Xiu started a fire in the ancient firepit and listened patiently as Rémy explained what had become of him since they last met. He had returned to France and to university, but the professors had gone on strike, and the strike had lasted for a week, then two, then stretched out into a month. More than one person found themselves in jail over the whole fiasco—among them, Rémy’s academic advisor and department chair. The student body became restless in the absence of classes, eventually rioting.
“It was horrible,” he murmured, staring into the flames as he spoke. “It was not safe to be outside, you could be injured or arrested at any time. You could not go to school, you could not go to work. All you could do is sit at home and wait.”
“Wait for what?”
“For something, anything … to change. I have never known such desperation.”
He sighed and looked away. “It was nearly six months before anything could be resolved. I could not finish my degree, and I could not transfer to another school. There was no money, no hope, nothing. In the meantime, my mother died. There was only my father left, and he is old. I was afraid to leave him alone.
“I have been working in a supermarket for some time now. One of my former classmates found me there. She could not get a job with her degree, either. She became a detective instead. She saw that a police officer in the United States was trying to reach me, that the officer had been looking for me for nearly a year. At first I did not understand why. Then she told me the officer’s name and I could not believe it. It was your sister.
“I was afraid that it was a set-up, someone from the fertilizer company trying to find me for … heaven knows. It was months before I could bring myself to respond. But it was true. It really was your sister trying to find me. So I finally called her. She told me that if I cared anything about you at all, I would come back. And so I came back. Because I do care.”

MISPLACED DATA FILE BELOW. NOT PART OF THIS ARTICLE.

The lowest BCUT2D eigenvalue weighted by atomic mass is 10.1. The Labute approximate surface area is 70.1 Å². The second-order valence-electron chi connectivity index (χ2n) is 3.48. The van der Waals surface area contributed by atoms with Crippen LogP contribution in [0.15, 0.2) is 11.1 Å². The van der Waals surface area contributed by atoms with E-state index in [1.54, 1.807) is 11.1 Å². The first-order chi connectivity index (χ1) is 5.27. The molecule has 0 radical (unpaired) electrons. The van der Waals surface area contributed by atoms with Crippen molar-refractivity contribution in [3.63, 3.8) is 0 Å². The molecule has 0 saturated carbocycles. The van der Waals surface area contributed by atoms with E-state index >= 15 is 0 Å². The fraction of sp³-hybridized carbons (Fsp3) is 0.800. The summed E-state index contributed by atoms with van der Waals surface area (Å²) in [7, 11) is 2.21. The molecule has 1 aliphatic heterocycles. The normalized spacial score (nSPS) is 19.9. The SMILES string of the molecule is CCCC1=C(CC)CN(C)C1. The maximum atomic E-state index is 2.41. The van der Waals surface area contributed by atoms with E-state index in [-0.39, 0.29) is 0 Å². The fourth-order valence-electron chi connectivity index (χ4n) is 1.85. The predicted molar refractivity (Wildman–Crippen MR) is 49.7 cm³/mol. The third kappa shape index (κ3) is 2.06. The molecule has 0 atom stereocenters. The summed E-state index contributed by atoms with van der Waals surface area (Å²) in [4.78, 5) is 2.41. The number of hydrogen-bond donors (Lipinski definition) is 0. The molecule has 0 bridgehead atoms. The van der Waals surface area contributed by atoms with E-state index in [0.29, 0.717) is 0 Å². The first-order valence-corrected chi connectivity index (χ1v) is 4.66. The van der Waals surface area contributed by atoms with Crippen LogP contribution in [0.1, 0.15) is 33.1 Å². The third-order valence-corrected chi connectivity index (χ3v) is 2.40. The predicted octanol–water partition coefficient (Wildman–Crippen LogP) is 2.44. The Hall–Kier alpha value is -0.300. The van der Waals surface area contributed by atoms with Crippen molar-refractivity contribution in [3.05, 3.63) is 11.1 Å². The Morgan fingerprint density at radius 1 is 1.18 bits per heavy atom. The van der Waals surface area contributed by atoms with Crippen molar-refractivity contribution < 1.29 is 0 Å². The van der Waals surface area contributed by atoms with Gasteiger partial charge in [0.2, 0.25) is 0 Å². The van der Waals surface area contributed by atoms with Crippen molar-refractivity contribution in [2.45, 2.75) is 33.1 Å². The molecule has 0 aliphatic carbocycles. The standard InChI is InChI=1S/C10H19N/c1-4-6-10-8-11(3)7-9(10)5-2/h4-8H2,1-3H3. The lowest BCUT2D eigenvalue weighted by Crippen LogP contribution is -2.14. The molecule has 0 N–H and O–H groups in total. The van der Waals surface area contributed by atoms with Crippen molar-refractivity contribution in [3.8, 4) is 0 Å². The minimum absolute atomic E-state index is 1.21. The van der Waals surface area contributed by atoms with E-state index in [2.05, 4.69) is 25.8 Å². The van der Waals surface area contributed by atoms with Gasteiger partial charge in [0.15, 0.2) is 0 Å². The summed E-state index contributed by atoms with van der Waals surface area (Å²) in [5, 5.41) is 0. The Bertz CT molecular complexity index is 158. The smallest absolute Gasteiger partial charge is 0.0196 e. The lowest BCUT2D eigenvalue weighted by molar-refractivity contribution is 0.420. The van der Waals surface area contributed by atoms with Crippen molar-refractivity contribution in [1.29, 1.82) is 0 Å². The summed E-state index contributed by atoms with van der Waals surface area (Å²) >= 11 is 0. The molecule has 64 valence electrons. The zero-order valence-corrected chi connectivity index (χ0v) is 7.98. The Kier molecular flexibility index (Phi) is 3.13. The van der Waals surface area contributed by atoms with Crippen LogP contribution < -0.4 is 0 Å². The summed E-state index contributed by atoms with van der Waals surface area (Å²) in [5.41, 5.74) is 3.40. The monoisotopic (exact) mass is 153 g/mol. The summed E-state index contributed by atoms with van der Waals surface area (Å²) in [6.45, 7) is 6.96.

He looked at Xiu seriously. “Now it is my turn to ask a favor of you. My father is too old to live alone. If I am to stay with you forever, you must accept him as well. “
Xiu accepted this arrangement without hesitation. Perhaps she should have talked it over with her family first, or at least inquired about Mr. Dutiel’s disposition … but it was such a little thing to stand in the way of her (and more importantly, her son’s) happiness. Of course Mr. Dutiel was welcome.
And with that obstacle overcome, she and Rémy went out on a long-overdue second date that ultimately ended just like the first one had.
The next morning, she left Rémy sleeping in her bed and went out front to talk the whole thing over with her mother and sister. Actually, she didn’t so much “talk” as inform them that the Dutiels would be moving in shortly.